Shortly after her death, the principal was quoted in news reports as saying that, to his knowledge, bullying was not a contributing factor in her suicide. It is very important to note the context and timing of that statement.

The principal had maintained contact with her family and was aware that Audrie was on life support at a local hospital following her suicide. On the morning of Wednesday, September 12, Audrie's stepmother gave the principal permission to announce to the student body that she had died. Rather than letting people hear about Audrie's passing by word-of-mouth, the school leadership decided appropriately to notify students through a brief announcement over the PA at noon and parents through a letter sent home that afternoon. That letter alerted them to available counseling services and offered suggestions on how they could help their children deal with their grief. No mention was made that she had committed suicide. It is a matter of policy and common decency that the school would never announce a student's death without first consulting with the family. That practice was followed in this case.

Were photographs of the sexual assault being circulated among students on campus?

That issue remains very unclear. Along with law enforcement investigators, we have been unable to verify the extent to which any photographic images may have been shared on campus or the Internet before or after her suicide that may have contributed to her feeling embarrassed or harassed. Law enforcement is investigating the extent of the photographs being circulated among students, and the details of the investigation will ultimately be presented to the Courts.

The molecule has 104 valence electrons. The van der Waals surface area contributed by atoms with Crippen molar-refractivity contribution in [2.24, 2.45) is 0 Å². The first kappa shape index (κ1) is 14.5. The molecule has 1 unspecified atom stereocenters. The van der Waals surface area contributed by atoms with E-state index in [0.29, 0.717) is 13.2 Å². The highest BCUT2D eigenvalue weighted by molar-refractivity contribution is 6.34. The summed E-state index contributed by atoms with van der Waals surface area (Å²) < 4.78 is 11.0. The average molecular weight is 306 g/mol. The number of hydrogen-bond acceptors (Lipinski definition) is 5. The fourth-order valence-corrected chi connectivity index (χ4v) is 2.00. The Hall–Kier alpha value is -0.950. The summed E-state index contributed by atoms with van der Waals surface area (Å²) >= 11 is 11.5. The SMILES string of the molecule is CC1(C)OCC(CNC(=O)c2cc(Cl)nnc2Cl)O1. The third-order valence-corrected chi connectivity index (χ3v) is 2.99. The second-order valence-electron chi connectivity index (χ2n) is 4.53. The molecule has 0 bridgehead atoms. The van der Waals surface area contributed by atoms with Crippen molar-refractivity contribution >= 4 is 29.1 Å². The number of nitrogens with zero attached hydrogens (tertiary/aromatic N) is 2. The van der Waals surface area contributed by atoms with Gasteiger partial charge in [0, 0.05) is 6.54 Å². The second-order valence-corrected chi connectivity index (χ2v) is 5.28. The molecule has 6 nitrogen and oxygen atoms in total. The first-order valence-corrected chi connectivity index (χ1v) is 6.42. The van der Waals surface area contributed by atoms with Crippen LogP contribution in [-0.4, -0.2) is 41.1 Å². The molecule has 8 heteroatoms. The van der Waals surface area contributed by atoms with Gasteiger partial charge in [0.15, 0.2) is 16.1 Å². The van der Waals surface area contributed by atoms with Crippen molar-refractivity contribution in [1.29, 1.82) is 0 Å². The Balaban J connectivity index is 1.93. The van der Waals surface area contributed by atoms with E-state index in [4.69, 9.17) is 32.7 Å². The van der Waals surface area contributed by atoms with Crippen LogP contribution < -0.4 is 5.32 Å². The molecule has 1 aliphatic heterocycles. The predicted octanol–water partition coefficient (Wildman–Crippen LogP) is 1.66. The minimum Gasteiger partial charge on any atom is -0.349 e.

Why weren't the three students expelled or removed from the campus immediately?

California's Education Code 48900(s) limits the jurisdiction of a school district to impose discipline (suspension or expulsion) only for acts that are "related to school activity or attendance." While questionable or unlawful acts may occur at any time, the code lists four primary examples: while on school grounds, while going to or coming from school, during the lunch period whether on or off campus, and during or while going to or coming from a school sponsored activity. That was not the case here. School districts cannot suspend or expel someone from school based solely on alleged behavior outside of school.

Does jurisdiction extend to private parties or other weekend activities involving students?

Only in some circumstances, if non-hearsay evidence establishes a connection to a school activity or attendance [Education Code 48900(s), 48918(f)]. That has not been shown in this situation; this was an unsupervised private party on a holiday weekend.

If the school could not suspend the students why were they dropped from the football team?